We advise you to open a Demo account for the purpose of this phase of learning.

Click on this LINK to create a HotForex Demo or Live Trading account >>> OPEN ACCOUNT

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Course 206 – Forex Trading Requires Patience And Knowledge

We don’t want to go any further without letting you in on some things you should know before considering trading currencies.

Being flexible is key to trading successfully, so you should not totally rule out losing sometimes or else you would find it difficult to adjust to trading because loss is inevitable at some point or another.

However, it is important to know that 90% of traders lose money, mainly due to lack of preparedness, skill, discipline, not having a trading edge, and having poor money management guides.

1. Trading forex is neither for the unemployed, nor for those who can’t afford to pay their bills.

You should have at least ₦350,000 of trading capital that you can afford to lose.

Don’t expect to start an account with a few thousand Naira and expect to become a billionaire.

1. Due to the size and liquidity of the forex market, not to mention the tendency for currencies to move in strong trends, the market is largely known for speculations.

This doesn’t mean that every forex trader makes it big, actually, only a few traders are very successful.

1. A lot of traders start out with the wrong expectations, hoping to make really huge profits in no time but lacking the discipline and diligence required to master the art of trading.

If you are not disciplined at little commitments, how then can you be ready to take on one of the most taskings, but financially profitable, endeavors known?

1. Short term trading IS NOT for beginners, and it hardly results to “getting rich quick”. You can’t make huge profits without taking huge risks.
2. It’s also important to know what a trading strategy is not. If you mistake taking huge risks for suffering huge losses from inconsistent trading performances, then it’s either you most likely don’t even have a trading strategy or you think trading is gambling.

Forex Trading is NOT a Get-Rich-Quick Scheme

Forex trading requires SKILL and it takes TIME to learn.

Skilled traders record huge success in this field. Just as it is other professions, it takes a process to achieve success, it doesn’t just happen.

Forex trading isn’t as easy as some people might want you to think it is. Look at it this way, if it were that easy, wouldn’t everyone trading be millionaires?

The fact is that, just as it is in business, even skilled and experienced traders are also faced with losses once in a while.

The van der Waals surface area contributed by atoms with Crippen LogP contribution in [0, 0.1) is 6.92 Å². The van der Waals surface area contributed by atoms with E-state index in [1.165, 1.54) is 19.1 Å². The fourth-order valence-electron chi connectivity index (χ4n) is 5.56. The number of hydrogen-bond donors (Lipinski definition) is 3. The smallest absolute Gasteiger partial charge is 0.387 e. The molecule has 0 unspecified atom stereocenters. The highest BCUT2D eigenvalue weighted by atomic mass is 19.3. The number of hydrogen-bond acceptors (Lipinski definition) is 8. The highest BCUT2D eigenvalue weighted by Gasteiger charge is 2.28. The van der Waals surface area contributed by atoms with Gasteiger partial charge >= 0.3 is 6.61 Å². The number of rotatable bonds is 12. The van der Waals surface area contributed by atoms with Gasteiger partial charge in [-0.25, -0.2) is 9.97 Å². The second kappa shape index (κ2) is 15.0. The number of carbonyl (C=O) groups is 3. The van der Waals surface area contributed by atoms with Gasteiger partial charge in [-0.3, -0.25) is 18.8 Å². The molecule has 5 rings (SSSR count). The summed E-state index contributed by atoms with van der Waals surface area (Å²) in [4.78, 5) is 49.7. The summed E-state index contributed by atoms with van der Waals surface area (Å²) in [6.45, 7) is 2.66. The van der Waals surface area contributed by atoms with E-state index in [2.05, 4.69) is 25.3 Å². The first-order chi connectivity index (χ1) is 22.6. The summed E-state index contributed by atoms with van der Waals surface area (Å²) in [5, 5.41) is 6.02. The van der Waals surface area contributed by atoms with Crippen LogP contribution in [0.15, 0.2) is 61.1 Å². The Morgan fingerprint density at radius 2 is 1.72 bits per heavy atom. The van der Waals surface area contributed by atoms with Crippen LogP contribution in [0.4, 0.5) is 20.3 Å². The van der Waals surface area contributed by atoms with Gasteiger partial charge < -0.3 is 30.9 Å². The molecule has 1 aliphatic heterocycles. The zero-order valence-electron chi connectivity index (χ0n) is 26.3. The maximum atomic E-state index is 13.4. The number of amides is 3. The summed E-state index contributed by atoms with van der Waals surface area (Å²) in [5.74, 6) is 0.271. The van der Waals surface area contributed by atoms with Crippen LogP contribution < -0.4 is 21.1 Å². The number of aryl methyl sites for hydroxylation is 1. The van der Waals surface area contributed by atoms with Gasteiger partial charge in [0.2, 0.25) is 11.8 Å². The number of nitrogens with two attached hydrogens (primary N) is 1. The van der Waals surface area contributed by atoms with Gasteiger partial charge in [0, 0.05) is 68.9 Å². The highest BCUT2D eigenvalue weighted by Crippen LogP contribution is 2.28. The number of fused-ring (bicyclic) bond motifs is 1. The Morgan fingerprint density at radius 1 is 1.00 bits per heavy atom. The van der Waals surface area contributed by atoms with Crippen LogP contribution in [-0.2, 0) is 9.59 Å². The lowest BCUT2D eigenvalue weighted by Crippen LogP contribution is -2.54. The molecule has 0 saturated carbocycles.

We need you to understand that there is no easy way out in forex trading.

It takes consistent PRACTICE and EXPERIENCE to master.

You can’t cut corners. Hard work, deliberate practice, and diligence are key.

In conclusion, use a DEMO ACCOUNT to practice trading until you’re certain of a method that you know thoroughly, and can comfortably execute objectively. In conclusion, find what works for you and how.

We advise you to open a Demo account for the purpose of this phase of learning.

Click on this LINK to create a HotForex Demo or Live Trading account >>> OPEN ACCOUNT

Becoming a successful forex trader is possible; it, however, as with other works of life requires diligence, commitment, a little luck, and a whole lot of patience and astuteness.

With most forex brokers, you can open a demo account easily. The good news is it’s FREE in most cases. These “pseudo” accounts have almost the same capacity that “actual” accounts have.

If you are wondering “Is it entirely free? Why is it free?”

The answer is YES, it is entirely free. Most brokers would love for you to master the nitty-gritty of their trading platforms and enjoy trading without risk, that’s why you have free access to demo accounts for the practice. They want you to fall in love with the art of trading, so much that you’ll want to trade with real money. With the demo accounts, you will learn the intricacies of forex trading, be able to test your trading skills and processes with NO risk involved.

YOU ARE ADVISED TO DEMO TRADE UNTIL YOU DEVELOP A FIRM, PROFIT-MAKING SYSTEM BEFORE YOU VENTURE INTO PUTTING REAL MONEY ON THE LINE.

You sure don’t want to lose your money, do you?

Do NOT open a live trading account until you are CONSISTENTLY trading PROFITABLY on a demo account.

If you can’t practice until you’re profitable on a demo account, it is most likely you’ll not be profitable live when real money and emotions are involved.

It is advised that you demo trade for at least THREE to TWELVE months.

You certainly can avoid losing all your money for a year, can’t you? Well if you can’t, you better use the money for something else…maybe sow a seed.

Another piece of advice you should heed is to concentrate on ONE major currency pair.

For beginners, it gets way too complex if you have to keep tabs on more than one currency pair as a demo trader.